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GIS puts Ottawa on the MAP

by David Newman

The newly amalgamated City of Ottawa has a new consolidated business information system called MAP, the Municipal Application Partnership, that supports the management of workflow while capturing inventory data. MAP started in 1995 as a public-private partnership (P3) including all Ottawa area municipalities - Cumberland, Gloucester, Goulburn, Kanata, Nepean, Osgoode, Ottawa, Rideau, Rockcliffe, Vanier and West Carleton - along with the Regional Municipality of Ottawa Carleton (RMOC) and SHL VISION* Solutions (now Autodesk).

The partnership wanted to develop a set of municipally oriented system applications - an enterprise system that would integrate geographic information system (GIS) functionality and data with business functionality and data to create an application that would access a single shared database covering the whole region. At the same time it needed to allow each municipality to configure the system to suit its own business flows. All of the partners invested both people and money.

The result was the MAP application using AMP (Autodesk Municipal Products), an enterprise business application incorporating functionality and data for Property Information, Planning Approvals, Permit Approvals, Bylaw Enforcement, Complaints, Roads Inventory, Sewer and Water Inventory and Animal Licensing.

The old City of Ottawa implemented MAP in September 1999 as a replacement to its property information system, a mainframe system without any spatial data that was not Y2K compliant. In fact, Y2K non-compliance was a key driver that led to the more cost-effective GIS-related application. Shortly after the city's implementation of MAP, the provincial government legislated amalgamation of the Ottawa-area municipalities. MAP, chosen as the supporting enterprise system for many of the new city's business areas, was reconfigured for the new Ottawa and put into place January 1, 2001 on a 24/7 basis. There are currently some 1,500 named users of the system with peaks most days of 250 to 300 concurrent users, scattered throughout the organization.

The partnership began as a result of a proposal from SHL VISION* Solutions, which identified a need in local municipal operations, perceived a marketing opportunity and pursued it. The company first approached the political arm of municipal governments, clearing away potential hurdles, before dealing with municipal business staff.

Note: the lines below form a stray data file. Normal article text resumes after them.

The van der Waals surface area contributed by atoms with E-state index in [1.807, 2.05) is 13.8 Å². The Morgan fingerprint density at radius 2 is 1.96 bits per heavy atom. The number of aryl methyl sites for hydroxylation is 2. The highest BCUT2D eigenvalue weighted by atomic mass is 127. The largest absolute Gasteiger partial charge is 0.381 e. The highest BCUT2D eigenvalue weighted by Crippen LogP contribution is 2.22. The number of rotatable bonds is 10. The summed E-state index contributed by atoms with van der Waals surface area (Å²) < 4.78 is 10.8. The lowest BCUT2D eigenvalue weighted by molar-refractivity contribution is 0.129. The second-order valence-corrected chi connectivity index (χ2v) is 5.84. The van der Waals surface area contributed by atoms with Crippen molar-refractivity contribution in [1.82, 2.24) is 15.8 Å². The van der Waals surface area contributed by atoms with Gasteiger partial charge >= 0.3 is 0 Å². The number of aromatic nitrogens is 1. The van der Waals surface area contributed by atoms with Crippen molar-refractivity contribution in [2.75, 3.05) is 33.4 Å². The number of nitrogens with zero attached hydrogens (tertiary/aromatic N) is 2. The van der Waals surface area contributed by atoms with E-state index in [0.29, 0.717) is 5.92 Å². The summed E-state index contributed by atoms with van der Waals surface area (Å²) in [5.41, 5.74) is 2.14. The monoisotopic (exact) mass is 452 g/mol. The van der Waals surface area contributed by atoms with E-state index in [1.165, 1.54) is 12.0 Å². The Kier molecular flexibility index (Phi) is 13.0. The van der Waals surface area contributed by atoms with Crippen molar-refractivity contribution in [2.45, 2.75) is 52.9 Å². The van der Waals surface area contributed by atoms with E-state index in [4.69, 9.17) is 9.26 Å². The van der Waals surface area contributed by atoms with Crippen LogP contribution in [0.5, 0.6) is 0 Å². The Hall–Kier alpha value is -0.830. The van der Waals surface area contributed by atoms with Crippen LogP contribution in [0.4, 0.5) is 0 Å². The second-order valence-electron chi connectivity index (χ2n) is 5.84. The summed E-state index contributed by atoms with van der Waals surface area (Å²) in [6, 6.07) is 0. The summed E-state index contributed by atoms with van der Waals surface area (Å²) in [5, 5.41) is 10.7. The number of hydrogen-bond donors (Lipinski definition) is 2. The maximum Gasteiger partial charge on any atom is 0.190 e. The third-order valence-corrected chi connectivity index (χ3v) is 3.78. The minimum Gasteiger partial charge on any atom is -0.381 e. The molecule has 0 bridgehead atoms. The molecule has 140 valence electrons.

To establish the Joint Development Agreement in November 1995, every municipal council in the area passed the MAP project. The P3 started as a three-year agreement; it was extended a further two years. It had its own identity and budget - in fact, as long as the partnership budget lasted, the partnership development activities continued. It hired Prior and Prior, a management consulting firm, in January 1996 to work on the initial stages of the project, developing an annual work plan, putting in place strategic planning and determining the functionality and focus needed. But SHL VISION* Solutions was the only real private sector partner in the project.

Laine Wyman, GIS manager for the former City of Ottawa, worked on the project from its early stages. "The project budget was created with [RMOC] picking up half the tab since they represented the whole area. The individual municipalities shared the rest of the expense with each municipality contributing based on the percentage of area population they represented. We were looking at an initial overall budget of around $7 million together with over 3,600 person days in-kind human resource contributions from the municipalities and over $3 million in legacy VISION* software and support from SHL VISION* Solutions."

Wyman points out that the P3 elements in the project were limited essentially to the development phase and evolved as the MAP project evolved. "This is not a systems integration-style agreement. We are still using the Autodesk product, but this is not an ongoing public-private partnership. We have now entered into a client-vendor relationship. Even the original agreement was not strictly a typical P3, which is why it was referred to as a Joint Development Agreement. MAP was an agreement to jointly develop software with each partner having clearly identified objectives."